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I Hear America Singing: Charles Ives' Symphony No. 2

by John Bloner, Jr.

I hear America singing, the varied carols I hear,
Each singing what belongs to him or her and to none else - Walt Whitman

I'd wanted to like the music of American composer Charles Ives for a long time and listened intently to the few records that our local library possessed in its collection. I knew of the great European composers, but wanted to embrace an American classical music composer. Surely, one continent or country couldn't have an exclusive claim on greatness. I hoped that Ives would fit the bill.

No matter how many times I turned my ears to Ives, they were not ready to receive, as conductor Michael Tilson Thomas describes it in the video below; the "savage chaos" served up in his music. I was not prepared, as Ives himself once said, to "stand up and take [my] dissonance like a man." Charles liked to quote his father, George, a Civil War-era bandleader, who told his son:

"You won't get a wild, heroic trip to heaven on pretty little sounds."

I wanted those "pretty little sounds" though. I did not want to be savaged by dissonance.

I've known plenty of dissonance in my day-to-day. I wanted to relax into music; instead, Ives kicked the back of my chair each time I found a small slip of comfort. I told myself that I would take a "wild, heroic trip to heaven" but only if I could do it in a first-class seat, with fair skies and a pretty flight attendant plumping my pillow.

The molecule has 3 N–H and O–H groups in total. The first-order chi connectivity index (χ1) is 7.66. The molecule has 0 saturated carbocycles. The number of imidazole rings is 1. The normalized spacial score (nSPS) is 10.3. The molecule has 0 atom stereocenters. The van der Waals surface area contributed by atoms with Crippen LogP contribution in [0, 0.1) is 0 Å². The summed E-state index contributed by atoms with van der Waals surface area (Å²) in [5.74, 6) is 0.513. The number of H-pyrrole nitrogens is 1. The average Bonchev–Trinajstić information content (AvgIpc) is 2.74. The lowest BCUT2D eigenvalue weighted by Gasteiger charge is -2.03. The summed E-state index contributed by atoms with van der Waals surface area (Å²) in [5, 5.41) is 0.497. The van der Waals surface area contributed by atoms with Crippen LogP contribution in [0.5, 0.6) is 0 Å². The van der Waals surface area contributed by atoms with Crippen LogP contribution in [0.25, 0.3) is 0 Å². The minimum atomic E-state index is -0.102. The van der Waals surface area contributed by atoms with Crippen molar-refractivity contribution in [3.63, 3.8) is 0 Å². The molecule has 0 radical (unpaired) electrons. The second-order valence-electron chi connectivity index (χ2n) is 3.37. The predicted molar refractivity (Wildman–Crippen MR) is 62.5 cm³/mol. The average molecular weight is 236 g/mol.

I was like a Christian neophyte who had begun his Bible education by reading The Book of Revelation. I wanted an Eden before the Fall and to know Noah before the Flood. The storms in Ives' later work needed to wait. My ears were not ready to receive them.

I'd confessed all of this to a friend, who, by providence, had established a kinship with an Ives' admirer. She shared my interest in the composer with him.

"Listen to the Second Symphony, with Leonard Bernstein conducting the New York Philharmonic Orchestra," was his advice. I've been in his debt ever since. (Thanks, Martin.)

Bernstein had recorded this piece of music three times, first with the Philharmonic in 1958, then with the Bavarian Radio Symphony Orchestra in 1987, and finally in 1988. Whereas the inaugural recording was taken at a brisk tempo, Bernstein's final outing with Ives' Second clocked in several minutes slower. What the '58 version lacks in audio quality, it makes up for energy, particularly in the final movement.

Conductor and composer, Leonard Bernstein
It's fitting that Bernstein's name is synonymous with this work. In 1951, he and the Philharmonic were the first to perform it, even though Ives had written it 50 years earlier. Other works by the composer had also taken decades to be heard.